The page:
John Green and I don't generally get along, although An Abundance of Katherines is my 7th grader's 6th favorite book. I had high hopes for Paper Towns, since everyone else loved it. My conclusion-- this is more of a high school book, and that's why I was not excited about it.
On the eve of his high school graduation, Quentin (rather geeky, with geeky friends) is approached by Margo, his neighbor for whom he has long pined, who wants him to drive her around town on a mission of revenge. Her boyfriend had a relationship with her best friend, and other friends didn't tell her, so all of them deserve fish in their cars/closets, and some spray paint. After this night, Margo disappears, and leaves clues for Quentin to follow to find her.
I didn't like Margo. She is immature, vindictive, and callous to the feelings of those who care for her. I didn't like Quentin for liking her. Her spree and resultant running away seemed like a poor way to deal with the issues in her life. I am in the minority here. For sparkling reviews, read:
Hip Librarians Book Blog
Fyre Fly Books
Bookshelves of Doom
Felt similarly about Michael Grant's Gone, which was donated by my principal when he realized that post apocalyptic tales are not to his liking. My 9th grader liked this one.
During class, all of the adults in the school disappear. When students leave the school to find out what has happened, they find that not only everyone over the age of 15 is gone, but there is a force field surrounding the area that will let no one out, as well as mutating animals and children who are manifesting strange powers. Students from a local school for troubled children arrive in town and try to rule, creating tension among the town children, who are trying their best to care for the smaller children, keep people fed, and perform other adult tasks. There is a lot of action in this book, and there is sure to be a sequel, but half way through I just no longer cared. Again, in the minority. People who loved it include:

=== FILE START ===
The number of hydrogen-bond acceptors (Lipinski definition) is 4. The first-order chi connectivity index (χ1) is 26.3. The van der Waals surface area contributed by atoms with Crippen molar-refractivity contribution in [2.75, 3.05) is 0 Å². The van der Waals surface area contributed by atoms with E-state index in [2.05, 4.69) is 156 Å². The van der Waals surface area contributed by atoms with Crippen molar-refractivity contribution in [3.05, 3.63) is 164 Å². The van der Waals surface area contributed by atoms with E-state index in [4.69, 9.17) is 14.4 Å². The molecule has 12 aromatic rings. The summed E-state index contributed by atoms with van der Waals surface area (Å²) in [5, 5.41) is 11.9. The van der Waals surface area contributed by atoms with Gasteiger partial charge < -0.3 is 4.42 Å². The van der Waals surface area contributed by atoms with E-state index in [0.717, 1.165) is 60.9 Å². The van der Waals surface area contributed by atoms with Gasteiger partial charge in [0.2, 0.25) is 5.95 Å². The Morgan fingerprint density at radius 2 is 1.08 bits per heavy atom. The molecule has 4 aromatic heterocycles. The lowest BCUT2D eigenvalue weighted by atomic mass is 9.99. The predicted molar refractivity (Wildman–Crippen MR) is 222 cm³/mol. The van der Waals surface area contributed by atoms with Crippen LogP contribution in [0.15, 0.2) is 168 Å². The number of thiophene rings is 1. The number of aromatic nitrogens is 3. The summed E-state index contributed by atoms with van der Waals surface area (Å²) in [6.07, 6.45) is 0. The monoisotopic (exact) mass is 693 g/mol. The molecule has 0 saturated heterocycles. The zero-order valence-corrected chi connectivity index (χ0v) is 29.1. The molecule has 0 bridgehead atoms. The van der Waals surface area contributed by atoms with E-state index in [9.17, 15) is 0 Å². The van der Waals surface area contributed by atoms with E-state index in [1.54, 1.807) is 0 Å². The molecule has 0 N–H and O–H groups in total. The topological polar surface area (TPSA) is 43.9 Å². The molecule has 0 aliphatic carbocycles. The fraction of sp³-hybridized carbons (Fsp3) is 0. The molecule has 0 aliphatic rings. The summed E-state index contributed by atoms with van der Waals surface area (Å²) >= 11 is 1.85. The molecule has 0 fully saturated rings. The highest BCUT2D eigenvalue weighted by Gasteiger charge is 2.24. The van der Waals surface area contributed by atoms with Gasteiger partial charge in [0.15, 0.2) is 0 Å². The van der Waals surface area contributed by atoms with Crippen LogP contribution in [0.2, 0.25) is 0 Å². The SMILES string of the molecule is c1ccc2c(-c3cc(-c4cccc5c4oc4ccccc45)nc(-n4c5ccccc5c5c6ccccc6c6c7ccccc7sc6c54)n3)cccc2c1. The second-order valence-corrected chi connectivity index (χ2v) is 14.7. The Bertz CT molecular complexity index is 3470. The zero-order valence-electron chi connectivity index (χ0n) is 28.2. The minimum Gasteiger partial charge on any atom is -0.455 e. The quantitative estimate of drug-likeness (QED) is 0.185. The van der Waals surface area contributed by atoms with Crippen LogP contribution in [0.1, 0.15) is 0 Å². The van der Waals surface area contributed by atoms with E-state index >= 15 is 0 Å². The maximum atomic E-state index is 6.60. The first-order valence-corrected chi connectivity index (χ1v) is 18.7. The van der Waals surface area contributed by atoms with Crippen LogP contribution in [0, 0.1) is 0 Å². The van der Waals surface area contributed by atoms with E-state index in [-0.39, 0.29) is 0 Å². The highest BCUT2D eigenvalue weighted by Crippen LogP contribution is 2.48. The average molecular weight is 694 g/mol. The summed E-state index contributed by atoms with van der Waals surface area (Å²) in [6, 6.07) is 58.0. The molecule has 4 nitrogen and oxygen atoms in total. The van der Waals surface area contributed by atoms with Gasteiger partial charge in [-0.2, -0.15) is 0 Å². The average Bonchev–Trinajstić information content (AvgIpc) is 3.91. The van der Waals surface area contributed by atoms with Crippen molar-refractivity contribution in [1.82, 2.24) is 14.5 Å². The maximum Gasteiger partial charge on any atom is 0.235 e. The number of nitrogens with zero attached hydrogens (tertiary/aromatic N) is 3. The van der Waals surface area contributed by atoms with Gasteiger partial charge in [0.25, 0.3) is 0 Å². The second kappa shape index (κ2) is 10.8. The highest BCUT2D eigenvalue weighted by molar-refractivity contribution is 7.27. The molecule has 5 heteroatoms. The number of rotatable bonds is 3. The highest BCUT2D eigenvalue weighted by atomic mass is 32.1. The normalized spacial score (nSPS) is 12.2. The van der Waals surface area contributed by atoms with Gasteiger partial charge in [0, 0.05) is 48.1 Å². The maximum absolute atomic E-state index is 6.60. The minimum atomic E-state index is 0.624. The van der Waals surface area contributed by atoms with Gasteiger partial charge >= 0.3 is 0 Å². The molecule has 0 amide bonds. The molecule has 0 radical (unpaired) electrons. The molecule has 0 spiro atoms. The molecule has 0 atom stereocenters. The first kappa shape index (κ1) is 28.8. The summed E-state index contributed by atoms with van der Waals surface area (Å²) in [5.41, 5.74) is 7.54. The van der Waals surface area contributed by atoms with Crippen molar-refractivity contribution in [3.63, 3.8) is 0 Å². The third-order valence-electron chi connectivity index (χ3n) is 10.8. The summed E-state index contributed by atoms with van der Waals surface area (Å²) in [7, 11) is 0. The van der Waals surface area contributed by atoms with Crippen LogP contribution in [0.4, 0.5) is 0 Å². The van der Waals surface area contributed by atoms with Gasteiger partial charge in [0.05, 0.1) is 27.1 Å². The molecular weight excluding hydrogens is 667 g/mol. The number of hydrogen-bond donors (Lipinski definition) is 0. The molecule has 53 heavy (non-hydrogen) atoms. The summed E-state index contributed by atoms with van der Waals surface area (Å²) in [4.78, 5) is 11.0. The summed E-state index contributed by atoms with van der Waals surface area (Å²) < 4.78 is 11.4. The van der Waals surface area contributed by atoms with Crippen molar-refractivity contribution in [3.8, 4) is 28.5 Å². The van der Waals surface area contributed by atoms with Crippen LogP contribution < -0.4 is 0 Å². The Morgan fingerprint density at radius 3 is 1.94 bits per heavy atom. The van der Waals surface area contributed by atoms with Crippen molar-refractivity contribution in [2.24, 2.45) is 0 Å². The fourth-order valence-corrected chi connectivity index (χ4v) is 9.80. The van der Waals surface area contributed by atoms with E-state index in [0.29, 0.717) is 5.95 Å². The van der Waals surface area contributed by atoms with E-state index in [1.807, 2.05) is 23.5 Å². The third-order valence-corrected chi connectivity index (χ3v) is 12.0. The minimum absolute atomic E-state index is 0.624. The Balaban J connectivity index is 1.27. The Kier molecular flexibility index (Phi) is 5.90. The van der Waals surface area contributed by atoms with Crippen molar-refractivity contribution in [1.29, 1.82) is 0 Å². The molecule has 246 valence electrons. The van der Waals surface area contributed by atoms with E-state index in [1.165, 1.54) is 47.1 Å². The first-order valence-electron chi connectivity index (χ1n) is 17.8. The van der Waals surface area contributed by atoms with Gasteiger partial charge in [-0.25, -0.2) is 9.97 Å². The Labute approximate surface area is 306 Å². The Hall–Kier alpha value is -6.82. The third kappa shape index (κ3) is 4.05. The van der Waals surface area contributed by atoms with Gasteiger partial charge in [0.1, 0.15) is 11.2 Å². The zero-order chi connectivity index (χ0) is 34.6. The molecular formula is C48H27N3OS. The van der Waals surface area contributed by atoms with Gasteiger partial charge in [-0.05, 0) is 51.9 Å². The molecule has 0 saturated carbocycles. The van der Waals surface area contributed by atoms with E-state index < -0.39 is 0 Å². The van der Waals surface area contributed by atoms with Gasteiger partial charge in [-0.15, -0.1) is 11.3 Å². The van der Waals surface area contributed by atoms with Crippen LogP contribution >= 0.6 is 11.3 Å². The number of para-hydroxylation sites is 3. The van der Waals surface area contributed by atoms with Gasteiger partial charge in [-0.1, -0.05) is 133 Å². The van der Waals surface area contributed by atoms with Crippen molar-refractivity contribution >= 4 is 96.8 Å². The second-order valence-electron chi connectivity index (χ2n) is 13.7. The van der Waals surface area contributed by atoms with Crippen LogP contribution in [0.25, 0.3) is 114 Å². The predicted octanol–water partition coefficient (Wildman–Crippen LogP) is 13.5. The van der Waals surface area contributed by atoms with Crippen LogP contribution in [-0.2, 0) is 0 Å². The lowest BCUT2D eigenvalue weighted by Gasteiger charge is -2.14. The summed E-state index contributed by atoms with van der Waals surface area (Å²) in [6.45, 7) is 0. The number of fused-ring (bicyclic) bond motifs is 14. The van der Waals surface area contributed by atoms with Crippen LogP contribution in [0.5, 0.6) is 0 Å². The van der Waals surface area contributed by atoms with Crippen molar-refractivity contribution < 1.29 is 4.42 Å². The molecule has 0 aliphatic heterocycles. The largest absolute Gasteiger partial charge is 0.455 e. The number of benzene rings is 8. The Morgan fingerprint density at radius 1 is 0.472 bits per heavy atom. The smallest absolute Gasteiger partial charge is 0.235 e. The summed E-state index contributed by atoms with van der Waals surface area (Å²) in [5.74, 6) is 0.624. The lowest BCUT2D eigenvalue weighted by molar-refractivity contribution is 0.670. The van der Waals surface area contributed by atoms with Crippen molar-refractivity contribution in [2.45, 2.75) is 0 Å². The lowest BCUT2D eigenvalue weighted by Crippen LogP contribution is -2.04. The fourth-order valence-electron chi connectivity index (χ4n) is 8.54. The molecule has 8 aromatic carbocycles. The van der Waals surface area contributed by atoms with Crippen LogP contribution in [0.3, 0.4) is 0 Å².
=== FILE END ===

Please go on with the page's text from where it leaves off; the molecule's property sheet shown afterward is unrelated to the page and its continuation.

Teen Book Review
YA New York
The YA YA YAs
From the library shelves, I did polish off Wister's The Virginian, which was on the best seller list for over a year... in 1902. It had some charming stories in it, and I can see why it was popular, but I can't envision students today enjoying it much. Also looked at Rosemary Well's The Man in the Woods (1984), and it is moving to a better home. Badly waterstained, dusty, bad 1980s cover, and hasn't left the shelf in eight years.